If you live in Alaska, the following might be of interest:
"In 1991, the Fairbanks Soil and Water Conservation District started a study which showed that dog waste composting is practical in Interior Alaska. On-site composting systems can be used by any kennel. Interested mushers composted dog waste under different conditions. They took the internal temperature of the compost and recorded their results. Their experiences were very positive and most felt their composting systems worked well. "It was much simpler than I expected" was a common reaction. Good composting on-site, eliminates transporting dog waste to a disposal facility. This saves time, energy and landfill space. Good composting is essentially odorless and reduces the volume of waste by over 50%."
http://www.uaf.edu/ces/compost/dogs/

erich_870 (author)  bruc33ef3 years ago
I live in Southeast Alaska, in the worlds largest temperate rain forest. We get 100 inches of rain a year, 30 days of sun shine a year, and our average summer day time temps are comparable to winter lows in most of the lower 48. We are incredibly wet, damp and mildewy here, compared to the Alaskan Interior or lower 48.

I could probably keep a compost pile working for a couple months a year, but it's not worth the time or effort on my part.

Thanks for the concern about the semantics of "compost" and "septic", but I don't see this line of back and forth being necessary for this simple instructable.
Yeah, I think I'll sign off with this one, too, but I think it's been "instructable" to walk down this road of composting problems and solutions. I think you'd be surprised, though, at how well composting can work in humid environments. After the disaster in Haiti, recently, Joe Jenkins, author of the Humanure Handbook, went down there with other experts to teach composting. His videos are on YouTube if you're ever interested.
erich_870 (author)  bruc33ef3 years ago
The more I've thought about it, I've decided that "composter" isn't the right word. "Digester" is the proper term for what this process is. It's the very same process that takes place in the digesters at every municipal sewage treatment facility in America, so I've made the changes to the instructable.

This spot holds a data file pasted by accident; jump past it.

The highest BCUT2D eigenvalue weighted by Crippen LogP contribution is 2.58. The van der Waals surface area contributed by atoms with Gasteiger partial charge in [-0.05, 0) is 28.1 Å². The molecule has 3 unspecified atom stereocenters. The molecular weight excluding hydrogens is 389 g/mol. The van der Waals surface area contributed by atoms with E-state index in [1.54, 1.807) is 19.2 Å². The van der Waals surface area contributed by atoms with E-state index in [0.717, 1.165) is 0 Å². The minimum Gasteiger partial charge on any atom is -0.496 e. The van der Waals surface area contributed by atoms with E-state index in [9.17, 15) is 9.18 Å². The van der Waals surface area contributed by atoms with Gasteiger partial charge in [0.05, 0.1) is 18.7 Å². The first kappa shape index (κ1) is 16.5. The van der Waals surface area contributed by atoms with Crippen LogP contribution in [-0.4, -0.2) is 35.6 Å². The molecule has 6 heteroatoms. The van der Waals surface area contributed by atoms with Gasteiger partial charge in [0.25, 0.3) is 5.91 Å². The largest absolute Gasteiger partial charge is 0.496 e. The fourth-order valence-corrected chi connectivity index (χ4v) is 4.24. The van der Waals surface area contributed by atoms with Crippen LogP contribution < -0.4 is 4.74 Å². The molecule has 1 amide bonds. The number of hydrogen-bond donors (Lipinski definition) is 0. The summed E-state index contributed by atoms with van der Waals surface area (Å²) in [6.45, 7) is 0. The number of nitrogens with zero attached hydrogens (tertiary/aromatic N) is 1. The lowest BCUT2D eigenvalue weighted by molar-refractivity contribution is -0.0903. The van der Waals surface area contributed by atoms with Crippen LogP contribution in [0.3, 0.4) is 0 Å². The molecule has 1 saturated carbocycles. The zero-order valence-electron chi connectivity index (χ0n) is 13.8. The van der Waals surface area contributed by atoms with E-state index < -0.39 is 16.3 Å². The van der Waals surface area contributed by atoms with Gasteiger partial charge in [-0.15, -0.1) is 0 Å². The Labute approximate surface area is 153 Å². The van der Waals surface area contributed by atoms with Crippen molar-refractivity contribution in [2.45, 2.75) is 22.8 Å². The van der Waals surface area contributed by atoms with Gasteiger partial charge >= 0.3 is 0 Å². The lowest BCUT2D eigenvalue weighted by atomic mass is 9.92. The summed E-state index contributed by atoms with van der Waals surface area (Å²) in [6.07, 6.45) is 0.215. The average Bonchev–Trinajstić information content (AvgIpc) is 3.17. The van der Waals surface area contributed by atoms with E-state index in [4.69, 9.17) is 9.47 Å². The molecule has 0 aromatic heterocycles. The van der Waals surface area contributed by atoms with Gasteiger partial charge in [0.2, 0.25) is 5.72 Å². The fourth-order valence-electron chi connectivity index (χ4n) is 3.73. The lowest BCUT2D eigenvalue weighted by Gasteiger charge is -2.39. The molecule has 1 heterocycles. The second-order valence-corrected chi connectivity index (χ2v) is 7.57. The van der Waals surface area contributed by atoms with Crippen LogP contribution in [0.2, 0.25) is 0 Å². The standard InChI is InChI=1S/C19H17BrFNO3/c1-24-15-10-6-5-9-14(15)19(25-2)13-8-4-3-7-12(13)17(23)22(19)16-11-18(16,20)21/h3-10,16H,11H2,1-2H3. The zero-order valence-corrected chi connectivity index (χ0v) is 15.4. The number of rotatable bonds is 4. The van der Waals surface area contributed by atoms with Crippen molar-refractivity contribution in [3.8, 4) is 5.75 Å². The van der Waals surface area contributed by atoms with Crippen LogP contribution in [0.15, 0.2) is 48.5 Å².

Just for the record, the term "dog waste composter" is how a bunch of the products on the market label themselves, so you might go after them for the improper use of the term... ;)
Yep, that's more accurate, but I would think you'd want to stay well away from what takes place in our municipal sewage treatment facilities... and also what some products in the marketplace are called. After all, they're taking a resource -- an increasingly valuable one given the denuding of agriculture land in this country -- and doing nothing with it. And they're spending a lot of tax dollars just to get rid of it. What a waste.
erich_870 (author)  bruc33ef3 years ago
This back and forth seems to have turned into a game of "who has the last word".

I'm curious to know more about your level of technical expertise when it comes to municipal sewage treatment facilities. You say that they are taking a "resource" and doing "nothing" with it. Which resource might that be?

Is it the dangerous and highly contagious pathogens that sicken and kill millions of people a day around the planet who don't have access to properly designed and managed sewage facilities?

Or are you talking about sludge, the remnants of the bacteria that cleansed the dissolved solids and reduced the organic compounds that cause low oxygen levels and fish kills if untreated sewage was discharged directly into streams and lakes?

Sludge has been used for composting purposes, and it works just fine if you have the technology to remove enough water and a cost effective source of carbon such as wood waste from mills or tree trimming services. Many municipalities struggle with what to do with their sludge because there is no market for it. That's where a huge amount of the cost is, the tax dollars you talk about. Maybe you could buy a truck and drive around and pick up the sludge and take it home! Most towns will give it away for free!

If you see a profitable resource that is being under utilized, why doesn't anyone else?

Here's some info on the uses and risks to the public of sewage sludge: http://cwmi.css.cornell.edu/sewagesludge.htm

Most sewage treatment in the US is pretty backward compared to, say, what they do in Australia and China where they run it through successive natural filtration ponds and produce pure water. China actually pays Germany for its sewage it's so valuable. New York dumping of sewage into the sea (last I heard they were trying to make them stop) kills an estimated 700 miles of the seabed each year. With a worldwide shortage of pure water and soil, we can't afford to ignore a resource like this "waste" anymore.